"Assumptions for Brent prices have been revised slightly downwards to an average of 55.5 USD/bbl in 2017 and 55.9 USD/bbl in 2018, 1.6% lower than in the winter 2017 forecast," the report said.
The revision of the forecast is caused by the fact that previous assumptions of global oil supply and demand turned out to be incorrect.
"Global oil supply stood at 96.5 bbl/day in February, which is below the International Energy Agency (IEA) projection for 2017-Q1 global consumption of 96.7 million bbl/day, implying slightly declining inventories. The IEA’s projection for global oil demand growth in 2017 is 1.4%, which is below the 1.6% increase recorded in 2016," the report said.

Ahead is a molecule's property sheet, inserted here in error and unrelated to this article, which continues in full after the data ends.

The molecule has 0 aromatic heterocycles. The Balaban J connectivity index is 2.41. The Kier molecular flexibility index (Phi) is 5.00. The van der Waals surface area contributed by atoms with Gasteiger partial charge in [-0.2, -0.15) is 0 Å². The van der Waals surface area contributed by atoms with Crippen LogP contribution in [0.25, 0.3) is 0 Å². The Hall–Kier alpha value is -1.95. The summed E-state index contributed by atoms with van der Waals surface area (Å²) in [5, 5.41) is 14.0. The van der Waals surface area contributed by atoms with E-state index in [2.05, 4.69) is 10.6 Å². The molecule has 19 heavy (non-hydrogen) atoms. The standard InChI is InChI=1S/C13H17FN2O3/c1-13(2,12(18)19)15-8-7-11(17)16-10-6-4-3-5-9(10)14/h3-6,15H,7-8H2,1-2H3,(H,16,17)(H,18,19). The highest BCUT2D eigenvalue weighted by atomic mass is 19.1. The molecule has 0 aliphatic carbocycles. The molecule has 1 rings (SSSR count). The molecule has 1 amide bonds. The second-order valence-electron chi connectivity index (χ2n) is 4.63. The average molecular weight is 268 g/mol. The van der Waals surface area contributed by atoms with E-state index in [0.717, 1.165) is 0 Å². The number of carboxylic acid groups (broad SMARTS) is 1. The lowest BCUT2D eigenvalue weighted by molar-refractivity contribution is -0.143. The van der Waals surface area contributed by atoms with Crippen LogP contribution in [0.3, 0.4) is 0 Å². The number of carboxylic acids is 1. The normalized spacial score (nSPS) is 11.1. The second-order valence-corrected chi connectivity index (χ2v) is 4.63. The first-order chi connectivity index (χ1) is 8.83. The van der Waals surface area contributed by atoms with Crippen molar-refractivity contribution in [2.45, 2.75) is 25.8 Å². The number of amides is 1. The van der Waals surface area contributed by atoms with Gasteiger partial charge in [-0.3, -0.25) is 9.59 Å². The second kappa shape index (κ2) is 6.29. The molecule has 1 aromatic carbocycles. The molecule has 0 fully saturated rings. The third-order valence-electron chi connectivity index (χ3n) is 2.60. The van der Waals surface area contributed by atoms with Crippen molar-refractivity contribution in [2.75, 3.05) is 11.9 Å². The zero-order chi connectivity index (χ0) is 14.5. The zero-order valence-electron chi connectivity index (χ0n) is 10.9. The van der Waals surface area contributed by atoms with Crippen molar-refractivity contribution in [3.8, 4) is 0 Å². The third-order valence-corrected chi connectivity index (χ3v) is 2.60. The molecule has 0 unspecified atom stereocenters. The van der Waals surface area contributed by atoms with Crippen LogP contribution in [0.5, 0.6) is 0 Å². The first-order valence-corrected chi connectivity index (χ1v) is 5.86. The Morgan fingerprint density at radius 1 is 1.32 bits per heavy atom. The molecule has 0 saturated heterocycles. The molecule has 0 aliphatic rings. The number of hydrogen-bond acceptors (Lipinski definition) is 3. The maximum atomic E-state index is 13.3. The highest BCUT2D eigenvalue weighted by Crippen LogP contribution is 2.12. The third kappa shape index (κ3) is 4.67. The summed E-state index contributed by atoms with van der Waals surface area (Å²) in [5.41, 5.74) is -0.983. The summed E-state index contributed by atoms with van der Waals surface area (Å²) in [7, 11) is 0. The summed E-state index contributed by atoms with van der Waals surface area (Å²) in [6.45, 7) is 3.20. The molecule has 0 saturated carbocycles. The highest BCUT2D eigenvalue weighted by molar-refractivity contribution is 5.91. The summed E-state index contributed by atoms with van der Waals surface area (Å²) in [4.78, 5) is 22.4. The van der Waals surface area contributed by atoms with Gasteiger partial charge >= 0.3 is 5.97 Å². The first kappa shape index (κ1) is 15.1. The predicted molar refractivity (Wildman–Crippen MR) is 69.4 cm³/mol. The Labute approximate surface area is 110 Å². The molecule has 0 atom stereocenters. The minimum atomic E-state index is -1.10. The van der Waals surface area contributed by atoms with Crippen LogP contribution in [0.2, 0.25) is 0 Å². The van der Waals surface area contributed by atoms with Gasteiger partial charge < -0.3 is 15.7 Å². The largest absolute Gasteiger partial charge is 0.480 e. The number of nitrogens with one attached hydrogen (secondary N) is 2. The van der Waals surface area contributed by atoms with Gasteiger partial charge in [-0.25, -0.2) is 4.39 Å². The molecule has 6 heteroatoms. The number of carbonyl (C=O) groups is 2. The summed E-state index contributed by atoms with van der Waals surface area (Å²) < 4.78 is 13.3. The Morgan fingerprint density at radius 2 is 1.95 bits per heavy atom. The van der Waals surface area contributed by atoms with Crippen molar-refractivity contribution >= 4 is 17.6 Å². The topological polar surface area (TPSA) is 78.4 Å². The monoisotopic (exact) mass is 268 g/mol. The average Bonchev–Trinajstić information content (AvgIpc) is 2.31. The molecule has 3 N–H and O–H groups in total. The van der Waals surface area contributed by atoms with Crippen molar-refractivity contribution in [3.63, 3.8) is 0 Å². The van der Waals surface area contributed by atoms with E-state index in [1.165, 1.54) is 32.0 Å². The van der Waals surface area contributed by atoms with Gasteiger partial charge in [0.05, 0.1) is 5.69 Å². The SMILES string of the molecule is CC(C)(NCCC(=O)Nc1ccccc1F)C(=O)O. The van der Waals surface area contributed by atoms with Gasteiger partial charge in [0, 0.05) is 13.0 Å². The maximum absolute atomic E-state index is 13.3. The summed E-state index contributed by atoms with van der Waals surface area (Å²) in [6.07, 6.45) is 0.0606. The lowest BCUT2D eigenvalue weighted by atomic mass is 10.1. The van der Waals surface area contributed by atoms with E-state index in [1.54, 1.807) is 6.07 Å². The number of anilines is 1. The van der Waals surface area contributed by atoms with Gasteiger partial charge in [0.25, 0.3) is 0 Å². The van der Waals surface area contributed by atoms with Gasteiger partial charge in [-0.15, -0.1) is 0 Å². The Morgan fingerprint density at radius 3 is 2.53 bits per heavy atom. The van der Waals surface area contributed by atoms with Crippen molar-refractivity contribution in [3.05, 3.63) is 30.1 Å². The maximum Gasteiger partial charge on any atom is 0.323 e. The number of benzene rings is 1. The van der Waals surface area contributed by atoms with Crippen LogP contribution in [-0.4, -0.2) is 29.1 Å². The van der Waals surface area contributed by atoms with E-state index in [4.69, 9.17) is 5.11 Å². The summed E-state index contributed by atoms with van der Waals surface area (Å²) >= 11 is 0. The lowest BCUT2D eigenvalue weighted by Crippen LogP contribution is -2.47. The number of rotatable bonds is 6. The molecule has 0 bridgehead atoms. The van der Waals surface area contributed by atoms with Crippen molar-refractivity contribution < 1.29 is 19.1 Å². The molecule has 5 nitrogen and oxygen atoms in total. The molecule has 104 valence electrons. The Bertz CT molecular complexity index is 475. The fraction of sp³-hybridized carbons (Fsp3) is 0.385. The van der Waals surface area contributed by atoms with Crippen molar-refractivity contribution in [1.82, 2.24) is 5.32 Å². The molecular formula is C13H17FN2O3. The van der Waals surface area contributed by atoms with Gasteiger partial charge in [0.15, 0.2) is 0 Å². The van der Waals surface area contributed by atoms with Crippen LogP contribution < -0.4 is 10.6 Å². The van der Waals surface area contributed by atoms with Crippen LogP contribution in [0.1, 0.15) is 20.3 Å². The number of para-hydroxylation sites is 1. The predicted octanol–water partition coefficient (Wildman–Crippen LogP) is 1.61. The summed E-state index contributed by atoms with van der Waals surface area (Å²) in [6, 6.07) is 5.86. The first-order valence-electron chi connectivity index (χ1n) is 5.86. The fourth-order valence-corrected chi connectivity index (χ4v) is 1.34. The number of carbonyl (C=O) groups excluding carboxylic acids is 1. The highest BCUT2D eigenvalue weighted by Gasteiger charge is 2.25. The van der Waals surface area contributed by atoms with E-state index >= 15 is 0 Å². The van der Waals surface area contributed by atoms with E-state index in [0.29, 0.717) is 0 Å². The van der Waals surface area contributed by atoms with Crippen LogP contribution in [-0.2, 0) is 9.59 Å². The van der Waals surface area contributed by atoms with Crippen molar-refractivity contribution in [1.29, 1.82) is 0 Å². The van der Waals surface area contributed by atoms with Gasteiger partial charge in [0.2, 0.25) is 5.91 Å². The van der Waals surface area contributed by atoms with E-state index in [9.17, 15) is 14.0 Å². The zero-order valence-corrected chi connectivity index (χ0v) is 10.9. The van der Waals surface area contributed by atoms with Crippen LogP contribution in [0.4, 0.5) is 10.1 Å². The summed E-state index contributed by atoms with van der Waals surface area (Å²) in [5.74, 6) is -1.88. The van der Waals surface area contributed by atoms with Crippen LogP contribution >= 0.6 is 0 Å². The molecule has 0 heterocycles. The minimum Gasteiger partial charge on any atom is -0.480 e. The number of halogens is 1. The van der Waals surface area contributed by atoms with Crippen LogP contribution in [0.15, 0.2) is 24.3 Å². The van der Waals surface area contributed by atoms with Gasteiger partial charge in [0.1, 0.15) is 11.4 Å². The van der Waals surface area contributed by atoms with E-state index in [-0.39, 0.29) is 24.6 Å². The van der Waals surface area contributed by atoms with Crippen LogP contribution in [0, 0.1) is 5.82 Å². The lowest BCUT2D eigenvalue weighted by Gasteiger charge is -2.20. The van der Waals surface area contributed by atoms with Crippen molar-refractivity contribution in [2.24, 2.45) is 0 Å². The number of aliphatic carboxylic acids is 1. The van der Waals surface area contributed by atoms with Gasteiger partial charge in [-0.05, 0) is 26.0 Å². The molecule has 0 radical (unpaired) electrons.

Oil market turbulence caused oil prices to plunge from $115 a barrel in June 2014 to less than $30 per barrel in January 2016, causing problems for oil exporters.
Last November, the Organization of the Petroleum Exporting (OPEC) countries agreed to reduce oil output by 1.2 million barrels per day for the first six months of 2017, with a daily cartel-wide cap standing at 32.5 million barrels. In turn, non-OPEC producers agreed to jointly slash their output by 558,000 barrels a day.
The deal expires in June. The signatories are expected to discuss whether the agreement, which seeks to shore up oil prices, should be extended for another six months.
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